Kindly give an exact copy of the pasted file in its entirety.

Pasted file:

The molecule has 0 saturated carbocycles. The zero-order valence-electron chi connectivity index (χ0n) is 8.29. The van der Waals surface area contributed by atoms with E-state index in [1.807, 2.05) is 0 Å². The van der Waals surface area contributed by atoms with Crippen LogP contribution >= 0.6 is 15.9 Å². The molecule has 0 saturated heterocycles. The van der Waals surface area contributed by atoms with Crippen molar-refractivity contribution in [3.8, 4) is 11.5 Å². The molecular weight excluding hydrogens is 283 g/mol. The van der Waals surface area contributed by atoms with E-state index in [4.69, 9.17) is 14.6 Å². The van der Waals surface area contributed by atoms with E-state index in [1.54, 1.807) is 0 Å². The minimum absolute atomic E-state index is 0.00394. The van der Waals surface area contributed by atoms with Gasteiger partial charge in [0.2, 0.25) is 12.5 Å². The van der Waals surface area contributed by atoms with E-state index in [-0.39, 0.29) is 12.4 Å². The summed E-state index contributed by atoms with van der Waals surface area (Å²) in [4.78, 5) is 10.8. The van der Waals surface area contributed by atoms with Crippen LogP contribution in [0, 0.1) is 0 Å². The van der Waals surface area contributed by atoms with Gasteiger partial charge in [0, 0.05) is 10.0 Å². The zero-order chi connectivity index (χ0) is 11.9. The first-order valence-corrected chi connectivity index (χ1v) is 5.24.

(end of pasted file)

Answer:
The molecule has 0 saturated carbocycles. The zero-order valence-electron chi connectivity index (χ0n) is 8.29. The van der Waals surface area contributed by atoms with E-state index in [1.807, 2.05) is 0 Å². The van der Waals surface area contributed by atoms with Crippen LogP contribution >= 0.6 is 15.9 Å². The molecule has 0 saturated heterocycles. The van der Waals surface area contributed by atoms with Crippen molar-refractivity contribution in [3.8, 4) is 11.5 Å². The molecular weight excluding hydrogens is 283 g/mol. The van der Waals surface area contributed by atoms with E-state index in [4.69, 9.17) is 14.6 Å². The van der Waals surface area contributed by atoms with E-state index in [1.54, 1.807) is 0 Å². The minimum absolute atomic E-state index is 0.00394. The van der Waals surface area contributed by atoms with Gasteiger partial charge in [0.2, 0.25) is 12.5 Å². The van der Waals surface area contributed by atoms with E-state index in [-0.39, 0.29) is 12.4 Å². The summed E-state index contributed by atoms with van der Waals surface area (Å²) in [4.78, 5) is 10.8. The van der Waals surface area contributed by atoms with Crippen LogP contribution in [0, 0.1) is 0 Å². The van der Waals surface area contributed by atoms with Gasteiger partial charge in [0, 0.05) is 10.0 Å². The zero-order chi connectivity index (χ0) is 11.9. The first-order valence-corrected chi connectivity index (χ1v) is 5.24.